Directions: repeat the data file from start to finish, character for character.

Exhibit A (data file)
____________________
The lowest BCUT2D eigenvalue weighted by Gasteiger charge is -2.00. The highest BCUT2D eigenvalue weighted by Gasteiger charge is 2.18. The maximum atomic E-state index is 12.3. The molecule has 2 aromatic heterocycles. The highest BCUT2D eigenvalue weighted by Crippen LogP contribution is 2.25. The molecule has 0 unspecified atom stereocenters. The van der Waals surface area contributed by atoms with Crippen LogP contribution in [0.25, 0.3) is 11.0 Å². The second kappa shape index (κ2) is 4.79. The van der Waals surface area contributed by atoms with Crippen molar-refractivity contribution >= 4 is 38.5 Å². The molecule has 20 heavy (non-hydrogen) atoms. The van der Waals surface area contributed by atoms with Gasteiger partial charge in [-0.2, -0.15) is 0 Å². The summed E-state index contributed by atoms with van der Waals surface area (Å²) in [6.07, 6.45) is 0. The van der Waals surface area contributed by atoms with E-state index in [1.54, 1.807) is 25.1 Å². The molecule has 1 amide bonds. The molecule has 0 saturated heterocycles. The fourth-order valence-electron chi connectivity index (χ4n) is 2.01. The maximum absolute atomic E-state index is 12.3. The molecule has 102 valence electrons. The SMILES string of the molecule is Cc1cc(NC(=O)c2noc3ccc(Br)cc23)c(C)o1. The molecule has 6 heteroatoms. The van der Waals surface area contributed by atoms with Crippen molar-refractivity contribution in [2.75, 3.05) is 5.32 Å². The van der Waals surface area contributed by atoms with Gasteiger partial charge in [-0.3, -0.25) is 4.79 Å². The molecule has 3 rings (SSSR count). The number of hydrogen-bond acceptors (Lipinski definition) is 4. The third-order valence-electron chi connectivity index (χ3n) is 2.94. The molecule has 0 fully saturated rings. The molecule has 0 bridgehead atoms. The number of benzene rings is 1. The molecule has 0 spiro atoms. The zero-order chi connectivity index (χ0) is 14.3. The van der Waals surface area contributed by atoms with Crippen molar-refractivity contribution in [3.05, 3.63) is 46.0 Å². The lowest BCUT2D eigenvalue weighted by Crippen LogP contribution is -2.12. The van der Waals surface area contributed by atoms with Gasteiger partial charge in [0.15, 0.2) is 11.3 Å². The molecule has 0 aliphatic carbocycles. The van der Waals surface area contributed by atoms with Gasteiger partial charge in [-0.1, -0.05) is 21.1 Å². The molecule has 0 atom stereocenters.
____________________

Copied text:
The lowest BCUT2D eigenvalue weighted by Gasteiger charge is -2.00. The highest BCUT2D eigenvalue weighted by Gasteiger charge is 2.18. The maximum atomic E-state index is 12.3. The molecule has 2 aromatic heterocycles. The highest BCUT2D eigenvalue weighted by Crippen LogP contribution is 2.25. The molecule has 0 unspecified atom stereocenters. The van der Waals surface area contributed by atoms with Crippen LogP contribution in [0.25, 0.3) is 11.0 Å². The second kappa shape index (κ2) is 4.79. The van der Waals surface area contributed by atoms with Crippen molar-refractivity contribution >= 4 is 38.5 Å². The molecule has 20 heavy (non-hydrogen) atoms. The van der Waals surface area contributed by atoms with Gasteiger partial charge in [-0.2, -0.15) is 0 Å². The summed E-state index contributed by atoms with van der Waals surface area (Å²) in [6.07, 6.45) is 0. The van der Waals surface area contributed by atoms with E-state index in [1.54, 1.807) is 25.1 Å². The molecule has 1 amide bonds. The molecule has 0 saturated heterocycles. The fourth-order valence-electron chi connectivity index (χ4n) is 2.01. The maximum absolute atomic E-state index is 12.3. The molecule has 102 valence electrons. The SMILES string of the molecule is Cc1cc(NC(=O)c2noc3ccc(Br)cc23)c(C)o1. The molecule has 6 heteroatoms. The van der Waals surface area contributed by atoms with Crippen molar-refractivity contribution in [2.75, 3.05) is 5.32 Å². The van der Waals surface area contributed by atoms with Gasteiger partial charge in [-0.3, -0.25) is 4.79 Å². The molecule has 3 rings (SSSR count). The number of hydrogen-bond acceptors (Lipinski definition) is 4. The third-order valence-electron chi connectivity index (χ3n) is 2.94. The molecule has 0 fully saturated rings. The molecule has 0 bridgehead atoms. The number of benzene rings is 1. The molecule has 0 spiro atoms. The zero-order chi connectivity index (χ0) is 14.3. The van der Waals surface area contributed by atoms with Crippen molar-refractivity contribution in [3.05, 3.63) is 46.0 Å². The lowest BCUT2D eigenvalue weighted by Crippen LogP contribution is -2.12. The van der Waals surface area contributed by atoms with Gasteiger partial charge in [0.15, 0.2) is 11.3 Å². The molecule has 0 aliphatic carbocycles. The van der Waals surface area contributed by atoms with Gasteiger partial charge in [-0.1, -0.05) is 21.1 Å². The molecule has 0 atom stereocenters.